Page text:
My body ached, covered in sweat, and I sat, alone in my front yard, the late afternoon sun making a last surge before dusk. "This is my life," I thought. "My life is on my lawn."
It was my first yard sale, and I hadn't slept the night before, as I had no idea how much work it takes putting one of these things together, especially by yourself. I had made signs and staked them out at dawn, hoping to lure in more people with my offer of "FREE COOKIES," and learned too late that duct tape does not stick to wooden telephone poles. I'd dragged out tables and a garment rack, and when those were filled, set my things on sheets on the ground. I priced my memories between 25 cents and a few dollars
At first, the idea was liberating, ridding myself of my junk, my past, to start anew with who I am now. But it was strange, too, looking out at who I was.
There were the piles of self-help books. The Art of Getting Well, from when I was desperately ill. Are You the One for Me?, which my dad got me after meeting one of my jerky boyfriends. I bought Gardening for Dummies when I moved to the country and imagined a front yard of wildflowers and a back yard of organic vegetables. It didn't happen.
My skinny clothes, my fat clothes, the racy things from my cleavage-baring days, the khaki ones from my good girl-Ann Taylor time. My hiking boots from college. The vintage aprons I got on eBay, as well as the top hat and gold shoes I bid on when I thought I would dress as the girl from Little Miss Sunshine for Halloween and never did. Stuffed animals from past suitors. Jewelry and purses, priced well below their worth, because I finally realized: I'm not that girl.
The sale started at 9 a.m., and though the signs were out, I was still frantically hauling stuff outside. I was drenched and past deadline.
"I'm sorry, I'm sorry," I said to the few people who showed up. "Have a free cookie!"
"One of your signs fell down," one craggy man said to me reproachfully.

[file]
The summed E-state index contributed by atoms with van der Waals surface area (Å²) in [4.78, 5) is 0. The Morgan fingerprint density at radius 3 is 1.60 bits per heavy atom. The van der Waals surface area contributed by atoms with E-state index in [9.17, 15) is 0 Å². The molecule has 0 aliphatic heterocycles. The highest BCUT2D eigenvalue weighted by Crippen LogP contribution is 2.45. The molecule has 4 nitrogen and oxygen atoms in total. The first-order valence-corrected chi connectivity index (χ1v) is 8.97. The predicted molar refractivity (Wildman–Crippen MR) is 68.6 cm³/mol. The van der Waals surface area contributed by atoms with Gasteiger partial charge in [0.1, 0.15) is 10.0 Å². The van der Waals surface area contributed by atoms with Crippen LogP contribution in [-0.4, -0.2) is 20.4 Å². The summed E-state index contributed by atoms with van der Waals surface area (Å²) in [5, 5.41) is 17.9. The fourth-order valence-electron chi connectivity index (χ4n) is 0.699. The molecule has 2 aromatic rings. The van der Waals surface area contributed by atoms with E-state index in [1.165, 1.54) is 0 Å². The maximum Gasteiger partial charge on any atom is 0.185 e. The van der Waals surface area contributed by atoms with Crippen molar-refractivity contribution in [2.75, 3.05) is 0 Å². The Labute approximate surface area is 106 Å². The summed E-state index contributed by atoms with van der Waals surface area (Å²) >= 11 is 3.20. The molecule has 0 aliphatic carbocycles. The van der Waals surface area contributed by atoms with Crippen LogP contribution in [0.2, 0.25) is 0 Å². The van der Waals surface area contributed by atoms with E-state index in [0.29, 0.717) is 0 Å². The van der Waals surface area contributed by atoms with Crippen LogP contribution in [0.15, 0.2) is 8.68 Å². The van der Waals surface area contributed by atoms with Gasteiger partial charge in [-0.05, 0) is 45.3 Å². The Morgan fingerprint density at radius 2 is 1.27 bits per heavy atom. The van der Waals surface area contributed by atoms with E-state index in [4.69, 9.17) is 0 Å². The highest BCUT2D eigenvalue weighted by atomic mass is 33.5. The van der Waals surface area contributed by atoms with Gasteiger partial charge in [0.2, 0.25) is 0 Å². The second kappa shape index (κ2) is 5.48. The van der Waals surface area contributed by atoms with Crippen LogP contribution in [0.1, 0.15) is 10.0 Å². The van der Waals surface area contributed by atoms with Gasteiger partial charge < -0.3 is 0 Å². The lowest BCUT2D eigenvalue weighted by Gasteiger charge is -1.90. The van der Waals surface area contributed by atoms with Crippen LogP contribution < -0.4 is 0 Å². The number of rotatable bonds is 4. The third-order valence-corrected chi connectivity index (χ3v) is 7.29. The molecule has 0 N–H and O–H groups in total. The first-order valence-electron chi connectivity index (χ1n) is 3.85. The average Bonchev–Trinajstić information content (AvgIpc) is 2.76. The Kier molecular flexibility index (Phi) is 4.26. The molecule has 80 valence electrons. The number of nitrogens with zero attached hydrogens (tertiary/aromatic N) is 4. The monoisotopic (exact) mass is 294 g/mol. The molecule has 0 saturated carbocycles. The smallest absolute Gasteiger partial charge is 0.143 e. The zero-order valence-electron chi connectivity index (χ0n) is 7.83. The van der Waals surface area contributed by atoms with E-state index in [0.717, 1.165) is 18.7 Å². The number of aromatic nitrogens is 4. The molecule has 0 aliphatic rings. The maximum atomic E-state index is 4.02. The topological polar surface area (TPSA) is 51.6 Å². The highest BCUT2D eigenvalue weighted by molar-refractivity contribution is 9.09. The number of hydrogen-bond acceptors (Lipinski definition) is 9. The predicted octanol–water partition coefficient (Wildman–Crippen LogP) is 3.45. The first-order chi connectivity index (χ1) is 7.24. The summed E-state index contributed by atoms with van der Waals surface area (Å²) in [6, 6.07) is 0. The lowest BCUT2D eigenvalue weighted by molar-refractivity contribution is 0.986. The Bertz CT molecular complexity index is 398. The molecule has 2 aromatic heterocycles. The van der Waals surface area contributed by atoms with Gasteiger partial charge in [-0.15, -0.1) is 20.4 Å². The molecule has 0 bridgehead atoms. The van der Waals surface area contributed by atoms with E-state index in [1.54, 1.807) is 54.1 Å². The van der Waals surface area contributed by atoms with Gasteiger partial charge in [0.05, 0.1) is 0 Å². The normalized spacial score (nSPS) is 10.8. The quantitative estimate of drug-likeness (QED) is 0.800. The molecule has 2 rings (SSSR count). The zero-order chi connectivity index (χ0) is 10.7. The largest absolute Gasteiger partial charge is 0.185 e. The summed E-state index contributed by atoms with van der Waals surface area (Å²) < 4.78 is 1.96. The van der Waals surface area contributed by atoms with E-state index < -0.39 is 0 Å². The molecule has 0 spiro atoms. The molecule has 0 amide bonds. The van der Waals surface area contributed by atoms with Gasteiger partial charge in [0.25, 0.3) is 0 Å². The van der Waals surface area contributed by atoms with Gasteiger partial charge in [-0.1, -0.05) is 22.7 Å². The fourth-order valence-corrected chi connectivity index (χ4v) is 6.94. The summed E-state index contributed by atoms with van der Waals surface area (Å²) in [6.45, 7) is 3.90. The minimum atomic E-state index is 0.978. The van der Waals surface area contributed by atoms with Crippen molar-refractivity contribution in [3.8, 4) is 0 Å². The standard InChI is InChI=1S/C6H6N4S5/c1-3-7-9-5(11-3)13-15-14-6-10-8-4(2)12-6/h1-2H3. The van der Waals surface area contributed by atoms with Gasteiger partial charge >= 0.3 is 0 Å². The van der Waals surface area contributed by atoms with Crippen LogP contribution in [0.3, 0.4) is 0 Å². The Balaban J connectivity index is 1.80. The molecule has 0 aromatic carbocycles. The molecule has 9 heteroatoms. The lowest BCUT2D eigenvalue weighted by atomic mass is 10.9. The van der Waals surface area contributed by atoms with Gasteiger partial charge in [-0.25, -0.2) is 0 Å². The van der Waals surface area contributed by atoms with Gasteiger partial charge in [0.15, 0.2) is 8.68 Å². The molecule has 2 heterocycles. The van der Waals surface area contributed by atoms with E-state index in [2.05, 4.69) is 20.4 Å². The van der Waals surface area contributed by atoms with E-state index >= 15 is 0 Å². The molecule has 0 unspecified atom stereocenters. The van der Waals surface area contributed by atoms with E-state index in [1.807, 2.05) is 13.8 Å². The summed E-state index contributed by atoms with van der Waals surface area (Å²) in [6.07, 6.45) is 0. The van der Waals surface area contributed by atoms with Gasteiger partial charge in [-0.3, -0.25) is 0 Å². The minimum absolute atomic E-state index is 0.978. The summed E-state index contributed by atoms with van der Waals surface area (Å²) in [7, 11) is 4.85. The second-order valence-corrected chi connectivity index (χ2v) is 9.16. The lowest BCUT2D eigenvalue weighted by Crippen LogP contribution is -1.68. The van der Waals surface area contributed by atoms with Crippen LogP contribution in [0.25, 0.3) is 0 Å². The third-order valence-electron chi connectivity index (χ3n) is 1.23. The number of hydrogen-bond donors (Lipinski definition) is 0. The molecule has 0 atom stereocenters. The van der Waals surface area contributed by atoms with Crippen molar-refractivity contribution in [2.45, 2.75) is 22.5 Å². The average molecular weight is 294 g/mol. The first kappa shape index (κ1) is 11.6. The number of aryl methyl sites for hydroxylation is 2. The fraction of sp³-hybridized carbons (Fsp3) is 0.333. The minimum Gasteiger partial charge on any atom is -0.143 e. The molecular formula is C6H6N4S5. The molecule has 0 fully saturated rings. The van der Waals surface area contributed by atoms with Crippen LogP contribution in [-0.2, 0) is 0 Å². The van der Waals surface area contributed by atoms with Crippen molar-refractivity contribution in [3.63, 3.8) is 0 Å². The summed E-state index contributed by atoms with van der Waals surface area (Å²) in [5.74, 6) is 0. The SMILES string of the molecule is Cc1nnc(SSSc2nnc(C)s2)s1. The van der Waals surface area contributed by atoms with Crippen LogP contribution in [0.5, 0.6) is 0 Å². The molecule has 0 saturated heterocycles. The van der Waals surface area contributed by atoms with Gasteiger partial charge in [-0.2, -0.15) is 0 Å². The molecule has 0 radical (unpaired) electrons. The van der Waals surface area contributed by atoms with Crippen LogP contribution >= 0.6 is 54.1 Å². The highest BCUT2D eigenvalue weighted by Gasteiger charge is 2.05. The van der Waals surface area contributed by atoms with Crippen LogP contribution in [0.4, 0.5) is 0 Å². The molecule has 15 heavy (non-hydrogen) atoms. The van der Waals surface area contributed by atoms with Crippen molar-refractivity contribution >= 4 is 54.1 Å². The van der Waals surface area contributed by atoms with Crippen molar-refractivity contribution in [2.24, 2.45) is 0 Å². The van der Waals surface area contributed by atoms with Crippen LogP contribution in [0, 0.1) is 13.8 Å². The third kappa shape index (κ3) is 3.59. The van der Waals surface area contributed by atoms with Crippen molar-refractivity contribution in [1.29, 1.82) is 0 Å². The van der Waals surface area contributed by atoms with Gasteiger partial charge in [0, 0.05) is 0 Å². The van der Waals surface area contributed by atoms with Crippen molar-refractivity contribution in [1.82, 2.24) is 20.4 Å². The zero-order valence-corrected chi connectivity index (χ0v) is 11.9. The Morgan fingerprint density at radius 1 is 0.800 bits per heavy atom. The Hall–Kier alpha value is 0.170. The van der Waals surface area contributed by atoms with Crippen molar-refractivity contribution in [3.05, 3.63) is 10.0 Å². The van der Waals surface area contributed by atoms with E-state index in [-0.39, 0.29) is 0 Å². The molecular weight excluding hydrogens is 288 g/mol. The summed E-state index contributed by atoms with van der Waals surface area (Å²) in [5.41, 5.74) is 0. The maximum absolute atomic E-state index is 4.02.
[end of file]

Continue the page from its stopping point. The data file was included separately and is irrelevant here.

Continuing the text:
And so I wrestled with a second garment rack I bought at Big Lots, and finally got it together and put clothes on it. A few minutes later, I heard a crash.
"That did NOT just happen," I said to myself. But it did. The whole thing teetered to the dirt, and as I was picking up clothes and furiously jamming the faulty rack back into its box and then sweeping crickets off the sheets and dealing with customers haggling over a quarter, people drove slowly by, surveying my lawn. I would smile and wave and they would look away, as if I were a drifter holding a cardboard sign at a red light, and hit the accelerator.
About 20 people did this. One red truck actually pulled into my driveway and then pulled right back out. I wanted to cry. I'd had visions of a lovely day, of people eating cookies and chatting and buying things. Of me not crazed and smelling like a locker room, but calm. Put together.
It's hard not to take it personally when strangers view your life and reject it piece by piece. About a dozen people bought stuff. I think I broke even, after returning the garment rack the next week. As the day wore on and people stopped coming, I sat and thought of when I lived in Memphis and had the short-lived and strange hobby of cruising neighborhoods on trash nights to see what was thrown out.
One evening, when it was still light, I saw a house with the whole curb loaded with stuff — furniture, lamps, boxes, dozens of black trash bags. I stopped and rooted through them, and then came other looters, ants to candy. A neighbor told me that the old lady who lived in the house had died and her son had cleared everything out. He'd had a yard sale and tossed what didn't sell.
At the time, I was angry at that son. This woman cared so much for her belongings; things a half-century old still had their original boxes and warranties. There were hand-knitted afghans and clothes and Christmas cards. Books. Trinkets. Paintings. How could this son not at least donate these to charity? The others ripping through the bags had ideas of selling them online or at vintage shops, these cool retro finds. I just wanted to save them from the dump, to somehow give this woman some dignity back.
But as I sat at the ending of my own yard sale, knowing it would take nearly two hours to bring in everything I already had said goodbye to, I realized I had gotten that son wrong. Maybe it took all he had to go through his mother's house and price her things, and maybe his heart was pierced every time a person rifled through them, scoffing, haggling.
Maybe by the time it was over, he didn't care anymore, as he threw out what was left for the garbage because that's what it was: trash, junk, things once loved by a woman who knew all of their secret stories, a woman who would never care for them, or him, again.
A version of this story was previously published in some regional editions of the Times. Erin Sullivan can be reached at (813) 909-4609 or firstname.lastname@example.org.